View MsDebbieP's profile

MsDebbieP

18615 posts in 2766 days


#2 posted 2423 days ago

I haven’t done any sharpening .. but I always remember Dick’s comment about thinking that his tools were sharp until he bought a quality chisel that came sharp—really sharp. Sounds like you have seen a difference between what you thought was good enough and what is “really sharp”. Nothing less will do from now on so whatever you need to do to get that sharpness then that’s the way to go.

-- ~ Debbie, Canada (https://www.facebook.com/DebbiePribeleENJOConsultant)

View dalec's profile

dalec

613 posts in 2493 days


#3 posted 2422 days ago

I am not good at sharpening, but envy those who can get that razor-sharp edge that makes cutting tools so much more precise.

I go with Ms Debbie’s advice.

Dalec

View schwingding's profile

schwingding

122 posts in 2430 days


#4 posted 2422 days ago

Your stones will produce a better surface than the Worksharp, as you have noticed. Typically the initial bevel is achieved with a grinder and then honed on the stones, saving some of the 45 minutes you required.

The issue you’re going to have with the waterstones is that you will need to keep them flat, as they will wear with each use. You can buy a diamond coated stone for this task.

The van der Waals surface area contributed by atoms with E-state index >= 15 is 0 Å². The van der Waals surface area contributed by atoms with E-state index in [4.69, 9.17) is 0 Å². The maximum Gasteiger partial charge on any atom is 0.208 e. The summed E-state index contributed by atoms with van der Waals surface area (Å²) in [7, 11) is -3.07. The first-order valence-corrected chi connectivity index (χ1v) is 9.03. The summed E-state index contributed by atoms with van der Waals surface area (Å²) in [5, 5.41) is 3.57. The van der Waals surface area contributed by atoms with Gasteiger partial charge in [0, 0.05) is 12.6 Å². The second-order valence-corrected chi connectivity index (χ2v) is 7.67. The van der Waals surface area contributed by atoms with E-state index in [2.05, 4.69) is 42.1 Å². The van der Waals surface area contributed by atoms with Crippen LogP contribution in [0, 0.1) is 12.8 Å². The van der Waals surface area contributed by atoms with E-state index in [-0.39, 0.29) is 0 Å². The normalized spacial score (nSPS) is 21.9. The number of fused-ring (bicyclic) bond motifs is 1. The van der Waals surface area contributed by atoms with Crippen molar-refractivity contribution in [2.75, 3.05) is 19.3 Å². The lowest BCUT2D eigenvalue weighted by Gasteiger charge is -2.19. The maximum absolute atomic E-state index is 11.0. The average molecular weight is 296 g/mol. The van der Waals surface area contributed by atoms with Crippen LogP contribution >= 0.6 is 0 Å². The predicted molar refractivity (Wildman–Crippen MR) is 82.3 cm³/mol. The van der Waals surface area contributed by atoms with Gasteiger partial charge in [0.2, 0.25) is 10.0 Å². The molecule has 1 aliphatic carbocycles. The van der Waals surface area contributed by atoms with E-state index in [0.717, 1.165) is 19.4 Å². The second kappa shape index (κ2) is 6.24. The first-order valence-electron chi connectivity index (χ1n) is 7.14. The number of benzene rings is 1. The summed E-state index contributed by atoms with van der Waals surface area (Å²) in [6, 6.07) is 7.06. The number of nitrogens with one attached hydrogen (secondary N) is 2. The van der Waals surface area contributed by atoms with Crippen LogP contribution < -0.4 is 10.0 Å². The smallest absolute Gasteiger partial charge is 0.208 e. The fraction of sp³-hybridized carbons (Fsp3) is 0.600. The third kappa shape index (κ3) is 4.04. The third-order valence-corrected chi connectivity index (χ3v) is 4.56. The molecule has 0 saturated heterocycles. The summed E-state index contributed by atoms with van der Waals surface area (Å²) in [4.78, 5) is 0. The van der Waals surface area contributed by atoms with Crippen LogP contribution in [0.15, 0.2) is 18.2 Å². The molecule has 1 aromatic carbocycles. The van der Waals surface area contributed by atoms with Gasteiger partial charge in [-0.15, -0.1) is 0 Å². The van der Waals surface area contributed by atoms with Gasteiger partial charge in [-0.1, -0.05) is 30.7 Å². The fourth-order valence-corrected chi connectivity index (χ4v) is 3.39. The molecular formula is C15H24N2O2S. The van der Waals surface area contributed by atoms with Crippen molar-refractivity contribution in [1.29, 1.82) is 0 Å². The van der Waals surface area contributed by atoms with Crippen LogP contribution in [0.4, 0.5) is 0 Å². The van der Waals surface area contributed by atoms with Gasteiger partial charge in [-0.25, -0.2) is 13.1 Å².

I have a Tormek, and while it makes things fantastically sharp, a good stone will still do better. Why? Because the leather honing wheel on the Tormek deflects as the iron is put to it, which simply is not as accurate as an unmovable stone. I grind on the tormek, then hone on stones. A combo not to be beat!

Angle jigs are not all created equal. Find one and stick with it.

-- Just another woodworker

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mot

4911 posts in 2641 days


#5 posted 2422 days ago

Hey Cajun,

The Veritas guide sets a primary and secondary bevel. If you are at 30 degrees but have the roller set to the secondary bevel, then you’ll be doing a secondary bevel that is 1-2 degrees more. Check the instruction sheet for what you have to look for on the roller.